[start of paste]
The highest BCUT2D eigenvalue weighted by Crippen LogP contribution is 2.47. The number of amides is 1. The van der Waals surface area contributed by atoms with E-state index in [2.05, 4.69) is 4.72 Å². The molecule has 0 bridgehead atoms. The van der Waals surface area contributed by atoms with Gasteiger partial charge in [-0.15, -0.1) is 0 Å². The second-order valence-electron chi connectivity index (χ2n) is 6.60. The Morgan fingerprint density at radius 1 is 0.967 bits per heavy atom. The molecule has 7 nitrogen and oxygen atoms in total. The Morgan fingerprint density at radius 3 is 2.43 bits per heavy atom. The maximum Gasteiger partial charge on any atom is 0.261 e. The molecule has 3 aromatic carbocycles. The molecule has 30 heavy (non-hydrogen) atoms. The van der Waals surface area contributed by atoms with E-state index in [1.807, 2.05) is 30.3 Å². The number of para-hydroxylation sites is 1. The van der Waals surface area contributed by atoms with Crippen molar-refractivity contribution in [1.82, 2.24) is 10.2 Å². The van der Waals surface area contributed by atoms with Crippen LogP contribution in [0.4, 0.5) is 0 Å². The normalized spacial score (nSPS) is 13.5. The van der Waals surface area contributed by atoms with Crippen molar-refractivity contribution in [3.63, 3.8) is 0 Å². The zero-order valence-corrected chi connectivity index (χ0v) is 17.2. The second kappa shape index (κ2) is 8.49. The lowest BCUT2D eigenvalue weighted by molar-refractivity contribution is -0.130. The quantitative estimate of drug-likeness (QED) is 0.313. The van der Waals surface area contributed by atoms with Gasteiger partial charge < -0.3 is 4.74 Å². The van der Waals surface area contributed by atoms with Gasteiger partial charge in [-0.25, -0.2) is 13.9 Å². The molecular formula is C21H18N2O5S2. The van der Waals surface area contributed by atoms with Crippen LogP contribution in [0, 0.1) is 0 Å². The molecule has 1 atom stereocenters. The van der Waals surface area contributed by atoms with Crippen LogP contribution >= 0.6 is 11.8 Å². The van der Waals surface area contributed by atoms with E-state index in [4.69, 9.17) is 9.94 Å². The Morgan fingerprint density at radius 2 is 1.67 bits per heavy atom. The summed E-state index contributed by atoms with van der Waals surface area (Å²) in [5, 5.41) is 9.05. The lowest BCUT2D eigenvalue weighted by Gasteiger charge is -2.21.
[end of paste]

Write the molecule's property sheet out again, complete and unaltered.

The highest BCUT2D eigenvalue weighted by Crippen LogP contribution is 2.47. The number of amides is 1. The van der Waals surface area contributed by atoms with E-state index in [2.05, 4.69) is 4.72 Å². The molecule has 0 bridgehead atoms. The van der Waals surface area contributed by atoms with Gasteiger partial charge in [-0.15, -0.1) is 0 Å². The second-order valence-electron chi connectivity index (χ2n) is 6.60. The Morgan fingerprint density at radius 1 is 0.967 bits per heavy atom. The molecule has 7 nitrogen and oxygen atoms in total. The Morgan fingerprint density at radius 3 is 2.43 bits per heavy atom. The maximum Gasteiger partial charge on any atom is 0.261 e. The molecule has 3 aromatic carbocycles. The molecule has 30 heavy (non-hydrogen) atoms. The van der Waals surface area contributed by atoms with E-state index in [1.807, 2.05) is 30.3 Å². The number of para-hydroxylation sites is 1. The van der Waals surface area contributed by atoms with Crippen molar-refractivity contribution in [1.82, 2.24) is 10.2 Å². The van der Waals surface area contributed by atoms with Crippen LogP contribution in [0.4, 0.5) is 0 Å². The normalized spacial score (nSPS) is 13.5. The van der Waals surface area contributed by atoms with Crippen molar-refractivity contribution in [3.63, 3.8) is 0 Å². The zero-order valence-corrected chi connectivity index (χ0v) is 17.2. The second kappa shape index (κ2) is 8.49. The lowest BCUT2D eigenvalue weighted by molar-refractivity contribution is -0.130. The quantitative estimate of drug-likeness (QED) is 0.313. The van der Waals surface area contributed by atoms with Gasteiger partial charge < -0.3 is 4.74 Å². The van der Waals surface area contributed by atoms with Gasteiger partial charge in [-0.25, -0.2) is 13.9 Å². The molecular formula is C21H18N2O5S2. The van der Waals surface area contributed by atoms with Crippen LogP contribution in [0, 0.1) is 0 Å². The molecule has 1 atom stereocenters. The van der Waals surface area contributed by atoms with Crippen LogP contribution >= 0.6 is 11.8 Å². The van der Waals surface area contributed by atoms with E-state index in [4.69, 9.17) is 9.94 Å². The Morgan fingerprint density at radius 2 is 1.67 bits per heavy atom. The summed E-state index contributed by atoms with van der Waals surface area (Å²) in [5, 5.41) is 9.05. The lowest BCUT2D eigenvalue weighted by Gasteiger charge is -2.21.